It's early morning and you're on your way to work. Are you and your fellow commuters filled with enthusiasm for the day ahead? Thought not. For the British worker, the office is too often a burden rather than a place of creativity and fun.

According to a recent Institute of Management survey, four out of 10 UK managers are unhappy at work; 25 per cent would take a pay cut if it meant working shorter hours; and stress costs UK industry over £8bn per year.

Against this background, it should come as no surprise that a major crowd-puller at next month's Institute of Personnel and Development conference is a seminar entitled "Putting the Fun Back into the Workplace", run by training and development consultancy the Wilsher Group.

So why is it so difficult to have a good time in the place where we spend most of our days? Angela Baron of the IPD thinks it's because today's companies are trying to achieve more with fewer resources. "From an individual perspective, all the delayerings, downsizings, mergers, etc, have acted to squeeze out a lot of the fun elements."

Simon Wilsher, of the Wilsher Group, remembers that having fun at work was one his company's original values: "But we didn't realise how important that was until our people started to mention it as the reason they preferred working with us."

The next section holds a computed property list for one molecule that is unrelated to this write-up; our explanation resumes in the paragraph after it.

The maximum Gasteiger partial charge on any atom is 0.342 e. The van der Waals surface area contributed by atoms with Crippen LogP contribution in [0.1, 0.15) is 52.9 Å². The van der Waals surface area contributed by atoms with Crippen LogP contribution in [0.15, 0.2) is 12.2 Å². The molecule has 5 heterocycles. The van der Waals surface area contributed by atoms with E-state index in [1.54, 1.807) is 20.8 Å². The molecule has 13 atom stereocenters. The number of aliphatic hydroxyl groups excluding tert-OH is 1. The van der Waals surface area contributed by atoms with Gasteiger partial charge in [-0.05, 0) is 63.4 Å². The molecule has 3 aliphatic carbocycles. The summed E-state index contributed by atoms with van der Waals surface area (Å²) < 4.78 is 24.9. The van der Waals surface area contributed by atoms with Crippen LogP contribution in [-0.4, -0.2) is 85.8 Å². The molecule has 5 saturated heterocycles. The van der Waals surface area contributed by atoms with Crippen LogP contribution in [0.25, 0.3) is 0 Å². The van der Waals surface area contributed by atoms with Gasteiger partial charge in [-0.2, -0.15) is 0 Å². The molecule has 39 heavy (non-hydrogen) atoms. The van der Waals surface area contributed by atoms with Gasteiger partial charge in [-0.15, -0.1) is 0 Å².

On one level, the Wilsher Group's approach, though laudatory, is not dissimilar to other progressive management theories. However, by focusing on "fun" rather than say "motivation" or "team-building", the system resonates in a way that more conventional terminology fails. "This seminar isn't rocket science," says Angela Baron, "it's about eliminating demotivating factors. But if you called it 'preventing demotivation' it wouldn't have the same attraction."

Sometimes, however, having fun means just that. "It's important that people can let their hair down and just enjoy their successes - otherwise they feel like automatons," says Simon Wilsher. "Companies should do what they can; it might not be practical to take the company to Barbados, but you can buy everyone a pub lunch."

At Trifast - a nuts and bolts manufacturers that floated six years ago and has an annual growth rate of 30 per cent - the company's good-time philosophy has undoubtedly helped it weather the upheavals of expansion - frequently a cause of demotivation and stress.

Just last week, Trifast staff were to be seen parading around the forecourt in absurd headgear for "funny-hat day". Similar initiatives include bad T-shirt days, away days, and celebratory lunches.

All the evidence suggests that in the 21st-century, forward-looking workplaces will be those which take fun seriously. In the US, major firms are employing humour consultants at $5,000-an-hour to come up with "laughter strategies".

Over here, even the public sector is lightening up: last week saw a National Health Service managers' conference make front-page news with the announcement that a circus clown was to help develop teamworking skills.

Organiser Andrew Corbett Nolan explains: "NHS managers must have one of the least fun jobs in the world - Bosco the clown makes them laugh while teaching serious messages; and he's far more successful than a flip chart and slide show."

Angela Baron sees the "fun" trend as a sign that employers now recognise that a happy workforce makes for better performance: "Having fun is part and parcel of feeling more in control and less like a cog in a wheel; and that makes people work harder and more productively."

The Institute of Personneland Development's HRD 2000 conference is at Olympia, London, on 4-6 April.